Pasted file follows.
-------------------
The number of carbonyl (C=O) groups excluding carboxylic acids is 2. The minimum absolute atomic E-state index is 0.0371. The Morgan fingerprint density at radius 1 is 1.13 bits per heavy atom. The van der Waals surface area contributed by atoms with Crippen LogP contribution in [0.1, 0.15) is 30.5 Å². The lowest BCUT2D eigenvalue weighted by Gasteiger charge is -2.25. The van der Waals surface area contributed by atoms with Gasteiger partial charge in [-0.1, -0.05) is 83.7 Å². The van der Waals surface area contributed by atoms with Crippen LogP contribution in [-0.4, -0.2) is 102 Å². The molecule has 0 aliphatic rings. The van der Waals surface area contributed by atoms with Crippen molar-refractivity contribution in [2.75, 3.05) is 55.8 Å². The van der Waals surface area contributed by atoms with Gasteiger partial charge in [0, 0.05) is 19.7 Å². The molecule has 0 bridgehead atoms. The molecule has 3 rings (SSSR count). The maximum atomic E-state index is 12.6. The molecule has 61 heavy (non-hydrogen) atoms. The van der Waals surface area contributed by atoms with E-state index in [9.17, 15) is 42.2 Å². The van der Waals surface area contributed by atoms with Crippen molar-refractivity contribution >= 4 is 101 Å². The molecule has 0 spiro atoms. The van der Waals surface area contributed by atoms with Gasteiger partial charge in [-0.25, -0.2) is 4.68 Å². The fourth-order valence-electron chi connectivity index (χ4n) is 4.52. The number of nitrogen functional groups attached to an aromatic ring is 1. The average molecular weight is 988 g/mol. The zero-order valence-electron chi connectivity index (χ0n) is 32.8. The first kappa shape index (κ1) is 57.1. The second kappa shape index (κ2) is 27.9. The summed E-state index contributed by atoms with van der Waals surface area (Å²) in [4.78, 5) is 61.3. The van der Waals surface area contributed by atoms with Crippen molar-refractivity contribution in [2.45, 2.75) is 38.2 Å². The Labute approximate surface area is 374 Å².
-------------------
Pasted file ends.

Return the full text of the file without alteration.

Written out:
The number of carbonyl (C=O) groups excluding carboxylic acids is 2. The minimum absolute atomic E-state index is 0.0371. The Morgan fingerprint density at radius 1 is 1.13 bits per heavy atom. The van der Waals surface area contributed by atoms with Crippen LogP contribution in [0.1, 0.15) is 30.5 Å². The lowest BCUT2D eigenvalue weighted by Gasteiger charge is -2.25. The van der Waals surface area contributed by atoms with Gasteiger partial charge in [-0.1, -0.05) is 83.7 Å². The van der Waals surface area contributed by atoms with Crippen LogP contribution in [-0.4, -0.2) is 102 Å². The molecule has 0 aliphatic rings. The van der Waals surface area contributed by atoms with Crippen molar-refractivity contribution in [2.75, 3.05) is 55.8 Å². The van der Waals surface area contributed by atoms with Gasteiger partial charge in [0, 0.05) is 19.7 Å². The molecule has 0 bridgehead atoms. The molecule has 3 rings (SSSR count). The maximum atomic E-state index is 12.6. The molecule has 61 heavy (non-hydrogen) atoms. The van der Waals surface area contributed by atoms with E-state index in [9.17, 15) is 42.2 Å². The van der Waals surface area contributed by atoms with Crippen molar-refractivity contribution >= 4 is 101 Å². The molecule has 0 spiro atoms. The van der Waals surface area contributed by atoms with Gasteiger partial charge in [-0.25, -0.2) is 4.68 Å². The fourth-order valence-electron chi connectivity index (χ4n) is 4.52. The number of nitrogen functional groups attached to an aromatic ring is 1. The average molecular weight is 988 g/mol. The zero-order valence-electron chi connectivity index (χ0n) is 32.8. The first kappa shape index (κ1) is 57.1. The second kappa shape index (κ2) is 27.9. The summed E-state index contributed by atoms with van der Waals surface area (Å²) in [4.78, 5) is 61.3. The van der Waals surface area contributed by atoms with Crippen molar-refractivity contribution in [2.45, 2.75) is 38.2 Å². The Labute approximate surface area is 374 Å².